Hypocrisy and the Hall of Fame

Jan 10, 2013 by

Roger Clemens pitcherThe Baseball Writers Association of America just chose for no players to be inducted into the Hall of Fame this year, making this one in only a handful of years since the voting began that no player has been selected.  This is all the more unusual because there were some unparalleled players up for the vote this year, including Roger Clemens, Barry Bonds, Mike Piazza,  Craig Biggio, Sammy Sosa, Don Mattingly, and others.

Selection for the Hall of Fame is supposed to celebrate exceptional individual merit. As look at the list of players not selected, it’s clear that the voters were not focused on celebrating the best in baseball.

Roger Clemens has won seven Cy Young Awards. Seven.  That’s more than anyone else. Winning it once is an achievement worthy of recognition.  Winning it seven times is simply extraordinary.  Clemens has also ranked fifth among Hall of Fame All Time Pitching Standards Leaders, ranking just two below Cy Young himself, and he is the only one in the top 39 on the same list who is eligible, but has not been selected, for the Hall of Fame.

Craig Biggio is almost the only players left with over 3,000 hits who is not yet in the Hall of Fame.

I could go on. There were some truly great players who were insulted by the voters this year.

If it’s not about skill on the field, what was it about? The speculation, confirmed by many voters, is that it’s about steroid use. The voters simply refuse to vote for players who they think have used steroids. The standard for this decision is not proof of guilt, but rumor of guilt, innuendo of use. Most of those snubbed in this year’s vote had never been accused of the use of performance enhancing drugs (PED), but someone who never testified to it under oath may have speculated about it and that’s apparently all it takes.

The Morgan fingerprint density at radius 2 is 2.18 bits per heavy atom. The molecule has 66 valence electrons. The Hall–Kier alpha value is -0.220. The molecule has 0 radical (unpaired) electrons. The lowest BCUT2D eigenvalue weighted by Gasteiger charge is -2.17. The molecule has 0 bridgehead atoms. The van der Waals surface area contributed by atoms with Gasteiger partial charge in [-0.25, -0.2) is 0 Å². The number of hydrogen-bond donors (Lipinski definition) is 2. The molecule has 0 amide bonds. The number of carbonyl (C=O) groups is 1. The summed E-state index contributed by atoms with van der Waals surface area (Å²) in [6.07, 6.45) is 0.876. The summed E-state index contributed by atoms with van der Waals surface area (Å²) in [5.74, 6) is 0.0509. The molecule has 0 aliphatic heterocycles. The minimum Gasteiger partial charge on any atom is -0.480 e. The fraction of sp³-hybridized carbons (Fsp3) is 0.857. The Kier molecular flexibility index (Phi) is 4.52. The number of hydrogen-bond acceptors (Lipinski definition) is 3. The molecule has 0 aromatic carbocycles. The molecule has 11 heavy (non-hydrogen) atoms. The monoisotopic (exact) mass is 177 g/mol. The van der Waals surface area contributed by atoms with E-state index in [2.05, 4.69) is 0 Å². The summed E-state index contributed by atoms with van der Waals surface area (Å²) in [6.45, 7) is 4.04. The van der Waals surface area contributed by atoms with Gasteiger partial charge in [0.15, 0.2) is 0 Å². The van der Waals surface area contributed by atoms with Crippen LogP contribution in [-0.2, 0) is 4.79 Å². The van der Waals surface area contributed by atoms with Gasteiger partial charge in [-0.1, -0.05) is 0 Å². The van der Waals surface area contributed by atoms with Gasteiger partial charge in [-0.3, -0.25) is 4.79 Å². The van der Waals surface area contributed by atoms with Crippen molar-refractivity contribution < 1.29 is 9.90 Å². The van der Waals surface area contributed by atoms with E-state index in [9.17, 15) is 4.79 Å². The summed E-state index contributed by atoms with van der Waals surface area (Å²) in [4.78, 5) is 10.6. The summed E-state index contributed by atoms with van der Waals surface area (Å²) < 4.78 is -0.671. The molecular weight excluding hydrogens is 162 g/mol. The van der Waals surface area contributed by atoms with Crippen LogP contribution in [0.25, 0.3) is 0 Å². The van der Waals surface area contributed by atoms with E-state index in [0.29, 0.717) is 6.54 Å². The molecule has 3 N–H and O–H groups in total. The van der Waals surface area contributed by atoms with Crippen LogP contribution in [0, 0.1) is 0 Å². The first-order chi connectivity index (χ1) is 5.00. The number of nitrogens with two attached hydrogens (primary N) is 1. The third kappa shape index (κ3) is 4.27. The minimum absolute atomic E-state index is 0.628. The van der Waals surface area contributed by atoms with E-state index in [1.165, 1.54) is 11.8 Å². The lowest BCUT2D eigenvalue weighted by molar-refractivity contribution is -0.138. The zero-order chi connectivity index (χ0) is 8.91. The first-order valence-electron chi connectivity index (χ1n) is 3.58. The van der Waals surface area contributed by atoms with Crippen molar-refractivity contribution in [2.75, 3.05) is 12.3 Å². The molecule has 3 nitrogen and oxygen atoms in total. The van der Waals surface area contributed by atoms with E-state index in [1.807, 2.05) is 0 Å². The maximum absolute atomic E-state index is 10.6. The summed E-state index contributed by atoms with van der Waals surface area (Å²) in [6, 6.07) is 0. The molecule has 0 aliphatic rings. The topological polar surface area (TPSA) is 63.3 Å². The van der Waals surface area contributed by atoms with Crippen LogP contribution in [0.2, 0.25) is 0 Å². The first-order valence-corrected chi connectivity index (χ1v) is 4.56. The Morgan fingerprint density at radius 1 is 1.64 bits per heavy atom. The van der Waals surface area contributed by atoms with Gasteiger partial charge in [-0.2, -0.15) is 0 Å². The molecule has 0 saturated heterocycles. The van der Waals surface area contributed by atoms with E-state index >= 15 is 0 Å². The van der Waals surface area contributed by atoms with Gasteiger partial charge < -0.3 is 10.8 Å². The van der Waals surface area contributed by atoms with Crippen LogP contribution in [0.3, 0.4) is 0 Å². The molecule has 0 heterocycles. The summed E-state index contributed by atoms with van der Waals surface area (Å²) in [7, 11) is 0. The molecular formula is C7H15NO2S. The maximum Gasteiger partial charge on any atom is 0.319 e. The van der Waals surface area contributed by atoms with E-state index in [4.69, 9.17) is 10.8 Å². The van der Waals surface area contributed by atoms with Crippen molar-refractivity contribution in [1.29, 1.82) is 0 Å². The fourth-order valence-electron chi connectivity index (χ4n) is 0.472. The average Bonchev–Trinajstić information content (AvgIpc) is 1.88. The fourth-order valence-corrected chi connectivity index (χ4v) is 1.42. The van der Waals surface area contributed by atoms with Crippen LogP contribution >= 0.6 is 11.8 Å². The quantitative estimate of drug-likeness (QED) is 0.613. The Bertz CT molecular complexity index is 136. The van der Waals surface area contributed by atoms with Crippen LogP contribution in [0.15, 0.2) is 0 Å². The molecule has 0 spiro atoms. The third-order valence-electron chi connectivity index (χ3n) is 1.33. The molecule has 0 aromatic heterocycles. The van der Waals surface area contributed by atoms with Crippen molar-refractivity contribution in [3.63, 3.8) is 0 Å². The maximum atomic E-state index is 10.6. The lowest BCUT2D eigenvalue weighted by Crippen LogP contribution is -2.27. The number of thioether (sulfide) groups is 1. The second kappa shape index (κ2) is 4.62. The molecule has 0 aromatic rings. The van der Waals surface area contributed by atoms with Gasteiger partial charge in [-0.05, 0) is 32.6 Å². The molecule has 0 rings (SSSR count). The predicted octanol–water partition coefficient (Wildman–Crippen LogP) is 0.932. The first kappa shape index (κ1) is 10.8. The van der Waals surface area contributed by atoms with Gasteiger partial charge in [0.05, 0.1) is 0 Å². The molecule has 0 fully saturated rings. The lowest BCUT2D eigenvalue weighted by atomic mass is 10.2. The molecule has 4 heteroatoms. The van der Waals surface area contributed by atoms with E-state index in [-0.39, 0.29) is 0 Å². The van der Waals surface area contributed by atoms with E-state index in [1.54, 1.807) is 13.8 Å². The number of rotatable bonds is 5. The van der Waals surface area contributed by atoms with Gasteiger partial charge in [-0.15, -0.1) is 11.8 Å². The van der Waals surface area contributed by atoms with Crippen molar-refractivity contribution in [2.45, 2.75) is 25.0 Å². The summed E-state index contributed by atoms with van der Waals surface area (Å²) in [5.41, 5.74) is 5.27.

A rumor about possible PED use is now enough to keep some of the best players in baseball from making it to the Hall of Fame. And many of those writers claiming to hold the moral high ground while withholding their votes were the same writers who covered those players during the height of their careers and said nothing about PEDs at that time. They chose to ignore the rumors then, claiming that there was no hard evidence, because at that time it was better for their careers to maintain access to those players. Doing decent reporting then would have put them on the outside of an insider’s game.

Such hypocrisy.

Some of the best players in the game (and their fans!) are denied the honor they deserve because the Writers chose to spread the cloud of suspicion as widely as possible. They claim they are helping the game. What they are really doing is ensuring that the ugliness of steroid rumors will continue to obscure the beauty of the game and the exceptional skills of many of its players. Most MLB players do not and have never used PEDs, and that includes the stars that bring millions of people into the stands day after day during the season.  The Writers have now cast doubt on the skill of anyone who rises above the norm. They are better than the rest. They must use steroids.

Who knew that so much unfounded suspicion could be spread by such a small number of hypocrites?


2013 Hall of Fame Voting Results